At the American Academy of Neurology (AAN) 2023 Annual Meeting, AbbVie presented new data evaluating Qulipta (atogepant) for the preventive treatment of episodic migraine in people who had previously failed two to four classes of oral preventive medications. The Phase III randomised, double-blind, placebo-controlled, parallel-group ELEVATE (NCT04740827) study involved 309 participants who suffer up to 14 migraines per month. This data highlights that Qulipta can reduce the monthly migraine days in patients who have discontinued oral migraine prophylaxis medication due to a lack of efficacy or tolerability.

Due to the absence of a curative treatment for migraine, patients with frequent and severe forms of the disease are often managed with the use of oral preventive treatments; this type of treatment aims to reduce the frequency, severity, and duration of attacks. As such, preventive treatment is considered an additive to acute migraine therapy and minimises the risk of medication overuse headaches associated with non-steroidal anti-inflammatory drugs and triptan treatment.

Beta-adrenergic receptor blockers, antidepressants, and anti-epileptics are all drug classes used in the prevention of migraines; however, only a few are specifically approved for the treatment of migraines, with the remainder prescribed off-label. Some of these oral preventive treatments have been associated with potential adverse events (AE) or are contraindicated, which may interfere with concurrent conditions and treatments; for example, amitriptyline is associated with a high risk of increasing weight and should not be prescribed to people concerned with weight gain. Therefore, when taken daily, these drugs cause various AEs that often cause patients to discontinue treatment.

Furthermore, key opinion leaders (KOLs) previously interviewed by GlobalData reported that low efficacy of oral preventive treatment was common among patients, meaning that patients often cycle through the different drug classes of oral preventive treatments. However, since receiving FDA approval in September 2021 for preventive treatment of episodic migraine, Qulipta, a small molecule calcitonin gene-related peptide (CGRP) antagonist belonging to the gepant drug class, has captured patient share from the oral preventive treatments.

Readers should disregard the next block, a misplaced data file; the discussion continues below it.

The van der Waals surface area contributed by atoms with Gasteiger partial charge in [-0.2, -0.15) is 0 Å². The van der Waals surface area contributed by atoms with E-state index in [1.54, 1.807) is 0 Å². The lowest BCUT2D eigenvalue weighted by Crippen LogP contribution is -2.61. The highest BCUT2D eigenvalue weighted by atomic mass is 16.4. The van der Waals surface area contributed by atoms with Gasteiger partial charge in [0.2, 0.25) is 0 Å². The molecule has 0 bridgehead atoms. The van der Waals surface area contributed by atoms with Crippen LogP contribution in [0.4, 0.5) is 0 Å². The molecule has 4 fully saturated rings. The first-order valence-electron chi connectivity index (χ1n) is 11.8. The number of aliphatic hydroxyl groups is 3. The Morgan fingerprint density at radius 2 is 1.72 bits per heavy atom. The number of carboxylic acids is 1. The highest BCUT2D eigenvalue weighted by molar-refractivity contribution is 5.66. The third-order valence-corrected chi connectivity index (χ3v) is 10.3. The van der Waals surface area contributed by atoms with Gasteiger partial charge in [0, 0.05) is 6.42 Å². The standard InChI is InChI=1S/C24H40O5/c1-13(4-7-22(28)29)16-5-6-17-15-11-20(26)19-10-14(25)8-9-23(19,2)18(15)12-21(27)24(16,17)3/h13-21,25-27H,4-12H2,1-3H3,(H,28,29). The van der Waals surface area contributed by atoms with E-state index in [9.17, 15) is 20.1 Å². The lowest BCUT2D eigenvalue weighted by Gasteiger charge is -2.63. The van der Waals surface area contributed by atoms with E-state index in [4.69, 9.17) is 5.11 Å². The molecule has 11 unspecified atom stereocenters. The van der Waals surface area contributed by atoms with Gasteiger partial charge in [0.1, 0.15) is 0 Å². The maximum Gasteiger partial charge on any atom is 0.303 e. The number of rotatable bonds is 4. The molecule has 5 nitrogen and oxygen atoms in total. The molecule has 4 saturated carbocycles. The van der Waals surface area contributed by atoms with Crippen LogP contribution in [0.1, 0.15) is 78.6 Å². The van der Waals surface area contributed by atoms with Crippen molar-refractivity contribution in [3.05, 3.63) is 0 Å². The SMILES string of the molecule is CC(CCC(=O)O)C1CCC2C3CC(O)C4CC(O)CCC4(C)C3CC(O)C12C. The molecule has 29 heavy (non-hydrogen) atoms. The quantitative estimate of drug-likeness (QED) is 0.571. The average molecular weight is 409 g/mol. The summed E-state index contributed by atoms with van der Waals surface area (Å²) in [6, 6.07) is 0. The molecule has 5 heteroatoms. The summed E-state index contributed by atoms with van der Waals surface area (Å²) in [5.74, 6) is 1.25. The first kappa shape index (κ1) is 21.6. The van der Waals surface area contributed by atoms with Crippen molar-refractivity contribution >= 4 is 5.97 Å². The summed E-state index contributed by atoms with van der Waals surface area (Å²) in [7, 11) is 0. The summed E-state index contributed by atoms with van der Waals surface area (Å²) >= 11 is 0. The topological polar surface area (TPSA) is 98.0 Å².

In the ELEVATE study data presented at the AAN 2023 Annual Meeting, 56% of participants had previously trialled exactly two drug classes of preventive medication and 44% had trialled three or more classes of preventive medication, which were discontinued due to a lack of efficacy or tolerability reasons. In the study participants, the most common preventive treatments used were topiramate, tricyclic antidepressants, and beta-adrenergic receptor blockers. The results indicated that patients who received 60mg Qulipta daily experienced a decrease of 4.20 days in the mean monthly migraine days across the 12-week treatment period, which was statistically significantly greater than the 1.85 days reduction observed in the placebo arm. Additionally, there was a reduction in monthly acute medication use days in the Qulipta arm compared with placebo.

Qulipta competes with monoclonal antibodies (mAbs) against CGRP, which first received FDA approval in 2018. These anti-CGRP mAbs are specific for migraine treatment and have been shown to be effective at headache prophylaxis, with good tolerability in patients. Furthermore, the mAbs have a long duration of action and can be injected either once per month or once every three months. However, KOLs indicated accessibility concerns regarding these mAb products due to the need for a neurologist to prescribe mAbs and to the long wash-out period, which is unfavourable for patients who need to terminate the treatment immediately due to a stroke, heart attack, or the intention to become pregnant. The Beta-adrenergic receptor blockers, antidepressants, and anti-epileptic drugs are likely to remain as the first line of treatment for migraine prevention as they are widely available generic versions, with payers’ and physicians’ preference being to prescribe cheaper orally administered alternatives when possible. However, Qulipta targets the pathophysiology of migraine and has demonstrated efficacy in patients that have failed treatment with the typical oral preventives. Furthermore, it provides a  convenient oral route of administration that is likely to be favoured among primary care physicians and is ideal for patients with needle phobia who oppose CGRP mAb treatment.

Moreover, last week, the FDA expanded the approval of Qulipta to include the preventive treatment of chronic migraine adults who experience 15 or more migraines per month. This grants Qulipta a competitive edge over its rival gepant, Pfizer’s Nurtex (rimegepant), which is approved as an acute treatment of migraine and as a preventive treatment for patients with up to 14 migraines only.